And will the county face litigation if the commission rescinds its December vote and puts the contract back up for bid?
Those questions and others surrounding the process through which the county advertises its ambulance service for bid and how the signatures of the county mayor and MedicOne CEO Jim Reeves were attached to a draft of the contract finally made their way up for commission discussion Monday night.
Due to inclement weather forecast for early Tuesday, the discussion was still underway when the Johnson City Press went to print on Monday night and will be covered in a follow-up to this story on Wendesday.
The potential for a MedicOne lawsuit against the county, which one commissioner said could cost the county as much as $900,000, became the sticking point soon after the contract came up for discussion near the end of the commission’s Monday night agenda.
Commissioner Todd Wilcox resigned from his post as vice-chairman of the commission Jan. 18 after his motion to reconsider the contract award died for a lack of second in a specially called meeting.
He made the motion to reconsider the contract award again Monday. Commissioner Marie Rice this time seconded the motion, opening the matter for discussion.
Wilcox then reiterated his contention that “We all agree the bid process was done incorrectly,” and cited a Tennessee Attorney General opinion that requires at least two bids in a competitive bid process. “We just had one. And in 2015, we just had one,” he said.
“I was led to believe that MedicOne was the only one interested … I looked into and found out MedicOne was the only one that got (the request for proposals).
“Then we get down to ‘do we have a signed contract?’ I checked it out. The mayor told me that he thought what he signed was a rough draft …I got a copy of the final contract and it’s not signed by anyone,” Wilcox said.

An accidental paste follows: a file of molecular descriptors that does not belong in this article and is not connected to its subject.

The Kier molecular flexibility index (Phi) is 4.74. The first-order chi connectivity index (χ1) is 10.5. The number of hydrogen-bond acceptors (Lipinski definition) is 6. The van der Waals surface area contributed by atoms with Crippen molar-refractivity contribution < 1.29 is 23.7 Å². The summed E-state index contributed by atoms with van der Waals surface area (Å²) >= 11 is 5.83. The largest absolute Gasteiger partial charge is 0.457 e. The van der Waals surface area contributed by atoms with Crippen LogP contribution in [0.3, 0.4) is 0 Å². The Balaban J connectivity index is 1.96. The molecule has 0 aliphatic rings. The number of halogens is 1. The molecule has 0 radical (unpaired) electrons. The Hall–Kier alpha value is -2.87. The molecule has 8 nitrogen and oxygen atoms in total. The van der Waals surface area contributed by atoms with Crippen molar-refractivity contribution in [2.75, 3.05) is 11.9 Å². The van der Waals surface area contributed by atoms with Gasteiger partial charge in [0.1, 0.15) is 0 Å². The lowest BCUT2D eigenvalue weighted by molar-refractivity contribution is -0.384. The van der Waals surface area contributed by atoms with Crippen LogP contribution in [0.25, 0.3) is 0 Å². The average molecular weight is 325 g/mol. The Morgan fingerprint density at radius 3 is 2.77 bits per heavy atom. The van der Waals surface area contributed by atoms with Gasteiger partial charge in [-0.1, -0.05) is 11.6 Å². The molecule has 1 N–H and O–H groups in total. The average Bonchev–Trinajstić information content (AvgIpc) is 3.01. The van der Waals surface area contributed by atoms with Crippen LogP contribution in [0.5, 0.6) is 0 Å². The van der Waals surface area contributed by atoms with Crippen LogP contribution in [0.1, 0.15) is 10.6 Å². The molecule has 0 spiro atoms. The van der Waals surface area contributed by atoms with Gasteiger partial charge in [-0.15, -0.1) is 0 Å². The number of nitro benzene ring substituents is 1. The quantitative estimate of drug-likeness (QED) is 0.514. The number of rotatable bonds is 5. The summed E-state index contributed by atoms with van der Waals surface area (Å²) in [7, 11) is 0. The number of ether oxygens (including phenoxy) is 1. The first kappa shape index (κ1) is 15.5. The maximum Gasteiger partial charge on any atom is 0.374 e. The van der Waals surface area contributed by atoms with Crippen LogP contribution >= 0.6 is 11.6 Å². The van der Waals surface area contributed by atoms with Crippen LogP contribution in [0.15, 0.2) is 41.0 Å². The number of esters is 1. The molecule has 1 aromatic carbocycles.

Asked for his opinion on whether the county has a legal contract with MedicOne, County Attorney Doug Shults refused to state his opinion publicly, saying he given his opinion to each of commissioners privately.
“You all have my opinion. We are looking at potential litigation,” he said.
In addition to the questioned bid process, Rice said the contract is fraught with other problems, including its demand that the county provide a radio frequency for MedicOne.
Earlier this month, the Unicoi County Firefighters Association advised the commission it would no longer allow MedicOne to use its frequency due to the company’s disregard for firefighters’ use of the frequency.
Rice said she has since been advised it will require three more 911 dispatchers to run another frequency, which will add to the cost to the ambulance service.
Addressing the mayor’s signing of the draft contract, Rice noted MedicOne’s past two contracts were formally signed weeks after the commission approved contracts.
Commissioner Glenn Wright said he had been told the potential ligation with MedicOne could cost the county $900,000 that, if awarded, would have to be paid through a tax increase of about 30 cents.
“Is that what we want?” he asked.